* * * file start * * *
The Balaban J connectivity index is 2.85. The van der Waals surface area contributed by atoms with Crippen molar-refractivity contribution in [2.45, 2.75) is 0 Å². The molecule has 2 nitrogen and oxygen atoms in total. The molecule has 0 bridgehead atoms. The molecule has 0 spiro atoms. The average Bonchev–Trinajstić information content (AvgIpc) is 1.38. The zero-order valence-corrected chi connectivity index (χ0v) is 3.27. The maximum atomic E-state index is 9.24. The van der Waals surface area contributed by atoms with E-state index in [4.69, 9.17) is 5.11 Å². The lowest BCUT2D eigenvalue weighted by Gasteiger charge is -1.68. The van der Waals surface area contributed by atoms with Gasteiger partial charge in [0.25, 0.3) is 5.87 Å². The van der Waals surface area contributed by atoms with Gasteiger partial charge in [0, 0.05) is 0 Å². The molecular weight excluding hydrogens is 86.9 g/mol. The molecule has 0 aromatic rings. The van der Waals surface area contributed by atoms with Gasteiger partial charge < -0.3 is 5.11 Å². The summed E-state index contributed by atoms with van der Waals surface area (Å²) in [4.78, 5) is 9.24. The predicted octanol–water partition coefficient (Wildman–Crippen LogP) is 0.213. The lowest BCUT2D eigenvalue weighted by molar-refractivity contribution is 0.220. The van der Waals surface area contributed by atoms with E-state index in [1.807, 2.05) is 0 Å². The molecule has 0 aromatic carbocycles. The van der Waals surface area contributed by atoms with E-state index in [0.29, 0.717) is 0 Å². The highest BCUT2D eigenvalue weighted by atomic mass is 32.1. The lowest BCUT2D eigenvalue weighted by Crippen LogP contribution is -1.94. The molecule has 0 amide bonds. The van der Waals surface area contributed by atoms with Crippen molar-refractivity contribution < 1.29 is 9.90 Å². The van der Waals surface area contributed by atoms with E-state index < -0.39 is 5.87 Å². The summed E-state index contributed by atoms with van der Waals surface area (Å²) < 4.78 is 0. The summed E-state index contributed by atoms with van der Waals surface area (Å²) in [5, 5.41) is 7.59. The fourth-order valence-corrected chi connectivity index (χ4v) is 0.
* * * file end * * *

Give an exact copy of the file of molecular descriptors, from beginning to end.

The Balaban J connectivity index is 2.85. The van der Waals surface area contributed by atoms with Crippen molar-refractivity contribution in [2.45, 2.75) is 0 Å². The molecule has 2 nitrogen and oxygen atoms in total. The molecule has 0 bridgehead atoms. The molecule has 0 spiro atoms. The average Bonchev–Trinajstić information content (AvgIpc) is 1.38. The zero-order valence-corrected chi connectivity index (χ0v) is 3.27. The maximum atomic E-state index is 9.24. The van der Waals surface area contributed by atoms with E-state index in [4.69, 9.17) is 5.11 Å². The lowest BCUT2D eigenvalue weighted by Gasteiger charge is -1.68. The van der Waals surface area contributed by atoms with Gasteiger partial charge in [0.25, 0.3) is 5.87 Å². The van der Waals surface area contributed by atoms with Gasteiger partial charge in [0, 0.05) is 0 Å². The molecular weight excluding hydrogens is 86.9 g/mol. The molecule has 0 aromatic rings. The van der Waals surface area contributed by atoms with Gasteiger partial charge < -0.3 is 5.11 Å². The summed E-state index contributed by atoms with van der Waals surface area (Å²) in [4.78, 5) is 9.24. The predicted octanol–water partition coefficient (Wildman–Crippen LogP) is 0.213. The lowest BCUT2D eigenvalue weighted by molar-refractivity contribution is 0.220. The van der Waals surface area contributed by atoms with E-state index in [1.807, 2.05) is 0 Å². The molecule has 0 aromatic carbocycles. The van der Waals surface area contributed by atoms with E-state index in [0.29, 0.717) is 0 Å². The highest BCUT2D eigenvalue weighted by atomic mass is 32.1. The lowest BCUT2D eigenvalue weighted by Crippen LogP contribution is -1.94. The molecule has 0 amide bonds. The van der Waals surface area contributed by atoms with Crippen molar-refractivity contribution < 1.29 is 9.90 Å². The van der Waals surface area contributed by atoms with E-state index < -0.39 is 5.87 Å². The summed E-state index contributed by atoms with van der Waals surface area (Å²) < 4.78 is 0. The summed E-state index contributed by atoms with van der Waals surface area (Å²) in [5, 5.41) is 7.59. The fourth-order valence-corrected chi connectivity index (χ4v) is 0.